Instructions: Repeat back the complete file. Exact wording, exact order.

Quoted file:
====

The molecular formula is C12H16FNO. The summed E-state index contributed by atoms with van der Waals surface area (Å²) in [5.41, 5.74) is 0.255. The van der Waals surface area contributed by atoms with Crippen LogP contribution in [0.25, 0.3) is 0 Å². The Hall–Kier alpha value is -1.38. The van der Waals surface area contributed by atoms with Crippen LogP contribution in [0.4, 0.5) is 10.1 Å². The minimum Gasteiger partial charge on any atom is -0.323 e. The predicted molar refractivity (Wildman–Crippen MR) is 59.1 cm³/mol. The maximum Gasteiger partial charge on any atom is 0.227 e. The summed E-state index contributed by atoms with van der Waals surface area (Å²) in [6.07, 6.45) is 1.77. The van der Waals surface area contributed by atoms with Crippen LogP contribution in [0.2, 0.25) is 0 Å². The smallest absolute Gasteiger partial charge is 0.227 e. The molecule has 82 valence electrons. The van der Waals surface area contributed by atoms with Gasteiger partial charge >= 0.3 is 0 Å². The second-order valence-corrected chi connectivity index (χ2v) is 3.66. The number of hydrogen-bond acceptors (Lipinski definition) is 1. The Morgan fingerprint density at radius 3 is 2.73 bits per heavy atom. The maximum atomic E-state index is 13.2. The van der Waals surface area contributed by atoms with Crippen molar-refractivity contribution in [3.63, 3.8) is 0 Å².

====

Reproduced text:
The molecular formula is C12H16FNO. The summed E-state index contributed by atoms with van der Waals surface area (Å²) in [5.41, 5.74) is 0.255. The van der Waals surface area contributed by atoms with Crippen LogP contribution in [0.25, 0.3) is 0 Å². The Hall–Kier alpha value is -1.38. The van der Waals surface area contributed by atoms with Crippen LogP contribution in [0.4, 0.5) is 10.1 Å². The minimum Gasteiger partial charge on any atom is -0.323 e. The predicted molar refractivity (Wildman–Crippen MR) is 59.1 cm³/mol. The maximum Gasteiger partial charge on any atom is 0.227 e. The summed E-state index contributed by atoms with van der Waals surface area (Å²) in [6.07, 6.45) is 1.77. The van der Waals surface area contributed by atoms with Crippen LogP contribution in [0.2, 0.25) is 0 Å². The smallest absolute Gasteiger partial charge is 0.227 e. The molecule has 82 valence electrons. The van der Waals surface area contributed by atoms with Gasteiger partial charge >= 0.3 is 0 Å². The second-order valence-corrected chi connectivity index (χ2v) is 3.66. The number of hydrogen-bond acceptors (Lipinski definition) is 1. The Morgan fingerprint density at radius 3 is 2.73 bits per heavy atom. The maximum atomic E-state index is 13.2. The van der Waals surface area contributed by atoms with Crippen molar-refractivity contribution in [3.63, 3.8) is 0 Å².